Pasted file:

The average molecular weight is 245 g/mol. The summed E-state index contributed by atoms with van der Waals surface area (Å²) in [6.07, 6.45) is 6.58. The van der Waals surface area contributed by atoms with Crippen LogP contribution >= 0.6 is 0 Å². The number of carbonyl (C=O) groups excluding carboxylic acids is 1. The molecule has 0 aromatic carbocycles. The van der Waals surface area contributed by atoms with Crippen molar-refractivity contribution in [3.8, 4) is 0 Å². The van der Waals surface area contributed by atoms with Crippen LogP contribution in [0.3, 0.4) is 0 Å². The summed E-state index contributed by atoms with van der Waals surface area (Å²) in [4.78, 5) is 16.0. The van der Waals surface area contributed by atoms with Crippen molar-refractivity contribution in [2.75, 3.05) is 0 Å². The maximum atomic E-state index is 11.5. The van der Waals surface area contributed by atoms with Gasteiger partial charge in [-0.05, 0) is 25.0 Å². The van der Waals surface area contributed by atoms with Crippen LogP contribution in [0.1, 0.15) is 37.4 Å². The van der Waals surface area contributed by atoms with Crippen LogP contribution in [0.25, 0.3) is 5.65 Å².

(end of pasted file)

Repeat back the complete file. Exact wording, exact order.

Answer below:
The average molecular weight is 245 g/mol. The summed E-state index contributed by atoms with van der Waals surface area (Å²) in [6.07, 6.45) is 6.58. The van der Waals surface area contributed by atoms with Crippen LogP contribution >= 0.6 is 0 Å². The number of carbonyl (C=O) groups excluding carboxylic acids is 1. The molecule has 0 aromatic carbocycles. The van der Waals surface area contributed by atoms with Crippen molar-refractivity contribution in [3.8, 4) is 0 Å². The van der Waals surface area contributed by atoms with Crippen LogP contribution in [0.3, 0.4) is 0 Å². The summed E-state index contributed by atoms with van der Waals surface area (Å²) in [4.78, 5) is 16.0. The van der Waals surface area contributed by atoms with Crippen molar-refractivity contribution in [2.75, 3.05) is 0 Å². The maximum atomic E-state index is 11.5. The van der Waals surface area contributed by atoms with Gasteiger partial charge in [-0.05, 0) is 25.0 Å². The van der Waals surface area contributed by atoms with Crippen LogP contribution in [0.1, 0.15) is 37.4 Å². The van der Waals surface area contributed by atoms with Crippen LogP contribution in [0.25, 0.3) is 5.65 Å².